Though not technically a carbohydrate, alcohol should be thought of as a "problem" carbohydrate that can pack on the pounds. It disrupts efficient function of the liver, the detoxifying workhorse of the body, and most types of alcohol provide calories with little or no nutrients.

Alcohol, therefore, should be avoided or limited, just like starchy side dishes and sweets. If you want to drink occasionally at holiday parties, opt for antioxidant-rich wine, drink moderately, and keep the carbohydrate content of your diet extra low on the day you're drinking.

6. Take your vitamins.
No matter how busy your schedule, don't forget to take your daily nutritional supplements. If you don't usually use supplements, this might be a good time to start. Simply taking a multivitamin/multimineral can improve vitamin and mineral status to levels associated with a reduced risk of several chronic diseases.9

7. Nutritionally fortify yourself for extra defense.
In addition to your regular supplements, it's a good idea to have extra single supplements on hand to prepare for common obstacles of the season. For example, zinc gluconate lozenges (supplying 13 to 23 mg of zinc) are great to have on hand in case you or a family member starts to come down with a cold.10 Supplements of 600 mg of N-acetyl cysteine (NAC) reduce the likelihood of developing flu symptoms,11 so NAC might be a good preventive when the flu is going around. If you indulge in dessert, try taking a little extra chromium picolinate and alpha-lipoic acid: both nutrients improve insulin efficiency and blood sugar metabolism.If you indulge in alcohol, consider taking the herb milk thistle. It has long been known to improve liver function and protect against alcohol-induced damage.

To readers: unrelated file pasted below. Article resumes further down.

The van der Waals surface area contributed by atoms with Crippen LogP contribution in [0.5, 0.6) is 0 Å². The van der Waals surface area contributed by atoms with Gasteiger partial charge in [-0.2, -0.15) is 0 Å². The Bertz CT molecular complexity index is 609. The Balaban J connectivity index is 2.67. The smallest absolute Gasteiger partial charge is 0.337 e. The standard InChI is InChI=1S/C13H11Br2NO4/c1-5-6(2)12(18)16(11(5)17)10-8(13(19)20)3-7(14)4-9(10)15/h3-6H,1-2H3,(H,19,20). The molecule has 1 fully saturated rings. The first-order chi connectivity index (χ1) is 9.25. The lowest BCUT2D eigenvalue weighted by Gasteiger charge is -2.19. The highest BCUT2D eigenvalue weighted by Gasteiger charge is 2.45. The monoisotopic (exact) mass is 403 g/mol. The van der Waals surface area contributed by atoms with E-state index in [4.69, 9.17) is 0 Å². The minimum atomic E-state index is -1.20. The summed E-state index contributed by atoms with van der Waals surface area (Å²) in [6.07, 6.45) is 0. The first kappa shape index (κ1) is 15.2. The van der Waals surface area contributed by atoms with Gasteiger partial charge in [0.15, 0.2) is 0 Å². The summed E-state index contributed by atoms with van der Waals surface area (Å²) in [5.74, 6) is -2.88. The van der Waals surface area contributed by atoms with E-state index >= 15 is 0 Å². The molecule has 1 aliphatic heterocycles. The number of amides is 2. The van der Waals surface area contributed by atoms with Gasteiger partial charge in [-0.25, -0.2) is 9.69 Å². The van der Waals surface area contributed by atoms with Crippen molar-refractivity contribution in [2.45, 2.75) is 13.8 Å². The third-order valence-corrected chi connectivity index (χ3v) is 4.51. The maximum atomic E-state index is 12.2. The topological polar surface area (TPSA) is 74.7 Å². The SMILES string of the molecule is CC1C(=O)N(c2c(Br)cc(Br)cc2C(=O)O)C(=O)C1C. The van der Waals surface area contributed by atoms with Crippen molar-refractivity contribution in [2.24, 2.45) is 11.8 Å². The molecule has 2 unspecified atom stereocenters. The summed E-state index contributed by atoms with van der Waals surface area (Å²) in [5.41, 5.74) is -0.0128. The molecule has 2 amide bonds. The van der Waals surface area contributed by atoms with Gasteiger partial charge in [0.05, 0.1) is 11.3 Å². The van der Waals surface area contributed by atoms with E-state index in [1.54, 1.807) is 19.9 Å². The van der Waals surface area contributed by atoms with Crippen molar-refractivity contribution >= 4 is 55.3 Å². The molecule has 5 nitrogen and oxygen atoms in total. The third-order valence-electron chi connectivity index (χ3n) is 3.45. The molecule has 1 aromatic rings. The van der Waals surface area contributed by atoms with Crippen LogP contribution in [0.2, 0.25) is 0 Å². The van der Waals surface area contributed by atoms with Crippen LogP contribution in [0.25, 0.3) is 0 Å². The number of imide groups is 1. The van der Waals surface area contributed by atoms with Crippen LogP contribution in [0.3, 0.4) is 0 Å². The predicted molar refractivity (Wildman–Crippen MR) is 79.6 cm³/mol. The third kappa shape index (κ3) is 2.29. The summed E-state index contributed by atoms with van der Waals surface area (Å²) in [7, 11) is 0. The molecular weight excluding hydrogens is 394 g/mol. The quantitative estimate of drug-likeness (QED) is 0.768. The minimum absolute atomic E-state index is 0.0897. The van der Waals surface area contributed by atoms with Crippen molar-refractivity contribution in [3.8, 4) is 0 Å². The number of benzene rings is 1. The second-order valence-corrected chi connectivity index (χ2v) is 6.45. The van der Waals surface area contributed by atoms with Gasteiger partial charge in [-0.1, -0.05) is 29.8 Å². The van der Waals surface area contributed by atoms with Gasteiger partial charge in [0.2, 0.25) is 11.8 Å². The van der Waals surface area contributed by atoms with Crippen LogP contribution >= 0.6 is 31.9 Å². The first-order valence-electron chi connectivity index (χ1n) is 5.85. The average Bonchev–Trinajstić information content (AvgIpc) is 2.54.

8. Keep things simple.
Lighten your holiday stress load by planning relatively simple meals and gift buying. Choose easy recipes for holiday meals so you spend more time socializing instead of slaving away in the kitchen. Try ditching long hours of holiday baking and give something that's less complicated -- for example, a festive arrangement of fruits and nuts. Instead of driving to store after store for gifts, call shops ahead of time to see it they have the items you want -- or shop by Internet.

9. Stay physically active.

During the holiday season, it's more important than ever to move your muscles. Physical activity improves feelings of well-being, reduces stress and anxiety, boosts immunity, improves blood sugar metabolism and reduces body fat. So, instead of watching TV, take a walk after dinner, play a touch football game with the family, have a snowball fight, or dance with your partner around the Christmas tree.

10. Get enough zzzz's.

Losing as little as three or four hours of sleep a night for a week has adverse effects on the body's ability to process carbohydrates, manage stress, maintain a proper balance of hormones and fight off infections.12 Prolonged sleep deprivation, therefore, may be as detrimental to health as poor nutrition and a sedentary lifestyle. So, amidst holiday preparations and parties, gift shopping and packaging and extra family responsibilities, it's important to add one more item to your Christmas list: go to bed early and get enough sleep.

AgainstThe Grain Nutrition

Winter Holiday Meal